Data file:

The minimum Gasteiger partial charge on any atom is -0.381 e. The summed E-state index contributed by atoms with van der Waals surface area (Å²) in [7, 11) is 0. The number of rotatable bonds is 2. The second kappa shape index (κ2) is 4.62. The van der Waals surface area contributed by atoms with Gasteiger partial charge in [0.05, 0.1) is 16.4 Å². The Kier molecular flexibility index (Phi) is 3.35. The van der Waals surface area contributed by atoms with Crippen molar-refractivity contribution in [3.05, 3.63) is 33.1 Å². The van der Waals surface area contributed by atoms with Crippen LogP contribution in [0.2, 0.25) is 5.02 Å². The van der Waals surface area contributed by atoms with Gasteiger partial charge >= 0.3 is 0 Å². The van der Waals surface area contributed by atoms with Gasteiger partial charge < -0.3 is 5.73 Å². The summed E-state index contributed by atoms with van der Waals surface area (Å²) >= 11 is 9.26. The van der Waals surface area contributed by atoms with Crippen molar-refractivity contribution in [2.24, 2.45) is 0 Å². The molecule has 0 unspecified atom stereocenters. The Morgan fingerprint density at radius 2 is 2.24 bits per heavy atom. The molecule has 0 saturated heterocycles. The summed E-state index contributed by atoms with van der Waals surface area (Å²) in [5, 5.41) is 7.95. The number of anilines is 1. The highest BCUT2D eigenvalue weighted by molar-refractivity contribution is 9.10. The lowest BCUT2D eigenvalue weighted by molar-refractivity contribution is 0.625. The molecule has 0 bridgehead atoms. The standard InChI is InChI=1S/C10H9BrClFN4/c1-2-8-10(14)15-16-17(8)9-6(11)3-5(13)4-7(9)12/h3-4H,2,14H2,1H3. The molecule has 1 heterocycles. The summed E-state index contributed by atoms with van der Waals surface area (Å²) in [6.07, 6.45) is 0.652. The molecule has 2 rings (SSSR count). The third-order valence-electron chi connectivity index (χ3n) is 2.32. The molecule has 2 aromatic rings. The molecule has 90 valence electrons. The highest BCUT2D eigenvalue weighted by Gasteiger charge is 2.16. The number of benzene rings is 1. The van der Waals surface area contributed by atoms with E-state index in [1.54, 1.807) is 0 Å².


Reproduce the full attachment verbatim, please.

The minimum Gasteiger partial charge on any atom is -0.381 e. The summed E-state index contributed by atoms with van der Waals surface area (Å²) in [7, 11) is 0. The number of rotatable bonds is 2. The second kappa shape index (κ2) is 4.62. The van der Waals surface area contributed by atoms with Gasteiger partial charge in [0.05, 0.1) is 16.4 Å². The Kier molecular flexibility index (Phi) is 3.35. The van der Waals surface area contributed by atoms with Crippen molar-refractivity contribution in [3.05, 3.63) is 33.1 Å². The van der Waals surface area contributed by atoms with Crippen LogP contribution in [0.2, 0.25) is 5.02 Å². The van der Waals surface area contributed by atoms with Gasteiger partial charge >= 0.3 is 0 Å². The van der Waals surface area contributed by atoms with Gasteiger partial charge < -0.3 is 5.73 Å². The summed E-state index contributed by atoms with van der Waals surface area (Å²) >= 11 is 9.26. The van der Waals surface area contributed by atoms with Crippen molar-refractivity contribution in [2.24, 2.45) is 0 Å². The molecule has 0 unspecified atom stereocenters. The Morgan fingerprint density at radius 2 is 2.24 bits per heavy atom. The molecule has 0 saturated heterocycles. The summed E-state index contributed by atoms with van der Waals surface area (Å²) in [5, 5.41) is 7.95. The number of anilines is 1. The highest BCUT2D eigenvalue weighted by molar-refractivity contribution is 9.10. The lowest BCUT2D eigenvalue weighted by molar-refractivity contribution is 0.625. The molecule has 0 bridgehead atoms. The standard InChI is InChI=1S/C10H9BrClFN4/c1-2-8-10(14)15-16-17(8)9-6(11)3-5(13)4-7(9)12/h3-4H,2,14H2,1H3. The molecule has 1 heterocycles. The summed E-state index contributed by atoms with van der Waals surface area (Å²) in [6.07, 6.45) is 0.652. The molecule has 2 rings (SSSR count). The third-order valence-electron chi connectivity index (χ3n) is 2.32. The molecule has 2 aromatic rings. The molecule has 90 valence electrons. The highest BCUT2D eigenvalue weighted by Gasteiger charge is 2.16. The number of benzene rings is 1. The van der Waals surface area contributed by atoms with E-state index in [1.54, 1.807) is 0 Å².